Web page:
A class-action lawsuit by artists against the world’s largest record company has been given the green light by a judge. The dispute, which pits Universal Music against a number of its featured artists, sounds arcane – but an estimated $2bn (£1.25bn) in royalties is at stake. Universal treats a digital download or ringtone as a …
Here's a petard, hoist it for me. Thanks.
(and then let it explode - as a petard is a door-busting bomb)
..."petard" "own" and "hoist" leap to mind...
Good. It seems that these media organisations seems to think that the law works only for them and not against them.I am plesed, and I hopethe payout is massive.
This is so indicative of the music industry. and when I say industry, I mean the labels.
bunch of f**king parasites. I used to be one of those that this publication came to refer to as "freetards". I used to champion stealing music from sites like what.cd because I thought it stuck it to the man. But several arguments later I ultimately realise that we should buy if we want to support the bands we know and love.
But one of the reasons I still haven't fully converted to the paying light is because of these miscreants and scrotes that scheme Machiavellian to rob the creators of their money. 10 to 20 % only for a sale?!?! that is absolute day light robbery. Jesus, just imagine if recruitment agents said that to new employees? We've found you a job but we're going to take 80% of the salary that's paid. They would be about as welcome as a fart in the batsuit in the labor market. The only thing archaic here is the ridiculous distribution model and how artists are still held ransom by the trafficking thugs.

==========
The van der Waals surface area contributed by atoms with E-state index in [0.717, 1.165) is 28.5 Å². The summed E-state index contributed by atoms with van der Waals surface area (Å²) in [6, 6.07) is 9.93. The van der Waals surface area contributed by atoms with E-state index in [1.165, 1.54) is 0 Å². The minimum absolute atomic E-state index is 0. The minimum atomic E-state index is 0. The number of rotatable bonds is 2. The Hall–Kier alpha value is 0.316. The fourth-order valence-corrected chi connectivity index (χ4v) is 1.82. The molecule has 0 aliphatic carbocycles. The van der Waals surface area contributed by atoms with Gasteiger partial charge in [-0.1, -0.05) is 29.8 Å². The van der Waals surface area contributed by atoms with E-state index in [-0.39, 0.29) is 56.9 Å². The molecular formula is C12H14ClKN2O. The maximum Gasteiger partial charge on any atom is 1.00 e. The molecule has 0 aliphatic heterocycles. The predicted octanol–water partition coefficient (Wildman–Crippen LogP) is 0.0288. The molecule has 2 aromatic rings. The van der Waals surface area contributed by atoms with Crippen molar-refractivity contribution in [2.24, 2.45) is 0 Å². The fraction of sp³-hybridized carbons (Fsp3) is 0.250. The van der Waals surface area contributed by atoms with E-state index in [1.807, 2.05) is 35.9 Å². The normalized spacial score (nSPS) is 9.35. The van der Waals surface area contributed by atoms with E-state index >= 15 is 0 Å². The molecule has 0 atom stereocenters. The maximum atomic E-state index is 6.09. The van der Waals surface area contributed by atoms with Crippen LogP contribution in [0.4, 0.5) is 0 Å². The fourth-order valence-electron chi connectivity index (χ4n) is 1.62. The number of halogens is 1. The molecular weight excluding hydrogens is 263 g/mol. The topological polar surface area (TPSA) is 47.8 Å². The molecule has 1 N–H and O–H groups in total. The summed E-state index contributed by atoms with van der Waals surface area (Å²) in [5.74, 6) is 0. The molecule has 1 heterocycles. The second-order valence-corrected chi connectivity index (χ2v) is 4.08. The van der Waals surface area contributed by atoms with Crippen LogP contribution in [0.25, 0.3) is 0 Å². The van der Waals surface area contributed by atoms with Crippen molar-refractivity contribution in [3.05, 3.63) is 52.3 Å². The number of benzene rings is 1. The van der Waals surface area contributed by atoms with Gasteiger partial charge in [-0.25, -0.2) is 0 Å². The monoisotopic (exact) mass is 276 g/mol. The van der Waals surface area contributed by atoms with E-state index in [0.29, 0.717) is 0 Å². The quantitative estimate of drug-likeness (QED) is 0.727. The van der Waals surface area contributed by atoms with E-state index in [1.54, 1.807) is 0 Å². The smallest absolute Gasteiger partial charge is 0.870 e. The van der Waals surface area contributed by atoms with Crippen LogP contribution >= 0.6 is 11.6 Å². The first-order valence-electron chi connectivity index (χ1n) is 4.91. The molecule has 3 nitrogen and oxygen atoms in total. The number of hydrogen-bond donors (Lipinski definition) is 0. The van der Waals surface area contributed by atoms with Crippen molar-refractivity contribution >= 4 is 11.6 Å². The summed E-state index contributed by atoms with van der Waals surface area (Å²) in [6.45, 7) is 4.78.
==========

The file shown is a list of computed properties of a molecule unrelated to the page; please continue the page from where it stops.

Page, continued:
Is that 10% to 20% before or after breakages??? Those vinyl records can get broken in transport ya know...
10% to 20%, except for Morrissey, who's getting 0% from Sony for their latest release of his (ahem!) music.
I wonder will Pete Townshend condemn his record label as a vampire as well????
I can't believe I'm saying this....
As much as it galls me to say anything in support of the music industry at all, I have to say that I think 20% is quite adequate. The musician does their part of the job, recording the track, once. Their publisher handles the business end of things (i.e. eternally recurring costs of personell and equipment maintenance, etc) forever. Add to that the musician(s) likely were paid an additional sum up front.
10-20% for sitting back and doing nothing afterwards sounds quite reasonable to me.
Dodgy and arcane accounting practices in the music industry work to deprive artists of payment?
//colour me amazed!
Please tell me Metallica are loosing money in this way?
If so I hope the whiny little bitches are the only ones who don't get what's due to them.
That aside, this pretty much proves what we all knew anhow -- the point of copyright enforcement isn't to protect the creator but to screw the consumer.
But PLEASE learn the difference between 'lose' and 'loose'. Sorry, but it really bugs me. A lot. If in doubt, use 'lose' it's probably what you mean in most situations.
Lose - I no longer have it - it's lost